Ensure the Right Value Type is Stored in your Database

Regardless of your database system, make sure you are using the right column type to store your data. Most database solutions support decimal data types with a fixed decimal point for accuracy.

Integers can also be stored instead if you want to convert to/from as in the example above.

Some developers will even store some numerical values as strings so that they cannot be affected by floating point rounding issues, parsing the string to the correct data type manually in their code when they need to perform arithmetic with it.


The PHP programming language documentation contains a whole section on floating point math, with user submitted tips. It’s a great resource which is kept updated so rather than parrot the contents, I’ll just link to it right here.

JavaScript / TypeScript

Javascript is probably the worst offender when it comes to floating point maths as it is so loosely typed. If a variable is initalised as a floating point number, if it is used in an expression with a number of another type, the result may wind up being a floating point number and start accumulating precision errors. The best way to avoid this is to use typing if it is available through Typescript as well using math libraries to assist with your arithmetic.

Math Libraries

Math.js is a library for doing math in Javascript (surprise). It contains functions for all arithmetic operations, and while it does not correct innacurate results generated by floating point math, it DOES allow you to perform your arithmetic using fractions or using BigNumbers – a custom data-type which more accurately stores both integer and float values of arbitrary lengths.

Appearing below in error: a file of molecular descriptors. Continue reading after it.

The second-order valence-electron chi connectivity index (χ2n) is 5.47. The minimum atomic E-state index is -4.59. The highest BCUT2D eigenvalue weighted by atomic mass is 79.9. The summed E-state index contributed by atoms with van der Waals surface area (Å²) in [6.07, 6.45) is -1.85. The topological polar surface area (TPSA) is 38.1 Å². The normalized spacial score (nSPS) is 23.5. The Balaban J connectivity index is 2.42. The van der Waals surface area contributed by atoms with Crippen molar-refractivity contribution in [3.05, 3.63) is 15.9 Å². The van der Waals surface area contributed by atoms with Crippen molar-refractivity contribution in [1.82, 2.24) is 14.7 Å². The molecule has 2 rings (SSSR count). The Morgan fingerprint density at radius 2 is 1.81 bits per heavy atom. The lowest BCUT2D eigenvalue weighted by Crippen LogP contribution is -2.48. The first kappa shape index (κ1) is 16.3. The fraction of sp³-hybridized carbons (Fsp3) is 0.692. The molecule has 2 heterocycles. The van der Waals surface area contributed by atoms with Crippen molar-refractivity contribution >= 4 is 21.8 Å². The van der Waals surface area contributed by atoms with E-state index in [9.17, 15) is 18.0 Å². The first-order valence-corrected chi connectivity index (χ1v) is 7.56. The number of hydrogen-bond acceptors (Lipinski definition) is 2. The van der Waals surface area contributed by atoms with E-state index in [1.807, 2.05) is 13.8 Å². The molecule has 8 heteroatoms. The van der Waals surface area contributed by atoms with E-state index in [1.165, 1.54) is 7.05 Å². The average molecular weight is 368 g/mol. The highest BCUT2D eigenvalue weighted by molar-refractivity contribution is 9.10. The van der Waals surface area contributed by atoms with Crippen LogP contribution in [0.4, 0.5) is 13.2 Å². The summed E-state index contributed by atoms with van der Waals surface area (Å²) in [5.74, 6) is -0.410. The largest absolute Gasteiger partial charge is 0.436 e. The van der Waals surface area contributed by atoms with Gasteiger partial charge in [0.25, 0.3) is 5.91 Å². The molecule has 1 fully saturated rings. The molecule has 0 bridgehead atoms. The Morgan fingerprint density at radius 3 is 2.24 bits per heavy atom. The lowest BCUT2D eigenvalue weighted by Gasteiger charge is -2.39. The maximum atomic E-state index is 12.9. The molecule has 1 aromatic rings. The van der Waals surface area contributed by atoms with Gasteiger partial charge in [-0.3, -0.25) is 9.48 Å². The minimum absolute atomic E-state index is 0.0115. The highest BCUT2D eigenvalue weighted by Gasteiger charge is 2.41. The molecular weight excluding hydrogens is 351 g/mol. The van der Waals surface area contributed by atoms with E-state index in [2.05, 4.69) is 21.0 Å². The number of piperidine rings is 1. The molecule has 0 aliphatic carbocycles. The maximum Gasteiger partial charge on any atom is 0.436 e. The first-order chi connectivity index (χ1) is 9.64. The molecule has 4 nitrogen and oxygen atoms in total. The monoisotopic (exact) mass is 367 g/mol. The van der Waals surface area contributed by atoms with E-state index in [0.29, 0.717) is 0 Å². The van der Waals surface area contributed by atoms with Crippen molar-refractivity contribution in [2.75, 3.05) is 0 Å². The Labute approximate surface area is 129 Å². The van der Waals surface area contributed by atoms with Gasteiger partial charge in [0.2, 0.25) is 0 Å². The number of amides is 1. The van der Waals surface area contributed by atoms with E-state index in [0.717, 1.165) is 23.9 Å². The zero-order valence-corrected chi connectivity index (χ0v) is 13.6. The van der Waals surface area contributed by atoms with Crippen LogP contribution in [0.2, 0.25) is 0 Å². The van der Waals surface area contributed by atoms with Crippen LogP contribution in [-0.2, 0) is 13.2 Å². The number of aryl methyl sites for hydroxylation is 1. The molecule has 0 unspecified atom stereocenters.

Use Type-Safe ORM

An object relation manager (ORM) maps the data from your Javascript application onto a database and performs all of the conversions required to accurately store your data in your database columns.

Using a type-safe ORM like Prisma will mean your data is stored in the correct database column. Information stored in custom object classes will also have their data-types enforced, so that you are less likely to accidentally store a number in the wrong format.


The Python documentation contains a page outlining how Python is affected by floating point math issues.

Python 3 contains a decimal class specifically for storing decimal numbers to help avoid floating point issues.

For Further Information…

I’ve stayed away from the real nitty-gritty of how your computer processes floating point numbers and performs arithmetic information. Now that you’re familiar with the floating point arithmetic issue in programming and know how to avoid it, if you really want to get into detail, this site is a great starting point.

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I'm Brad, and I'm nearing 20 years of experience with Linux. I've worked in just about every IT role there is before taking the leap into software development. Currently, I'm building desktop and web-based solutions with NodeJS and PHP hosted on Linux infrastructure. Visit my blog or find me on Twitter to see what I'm up to.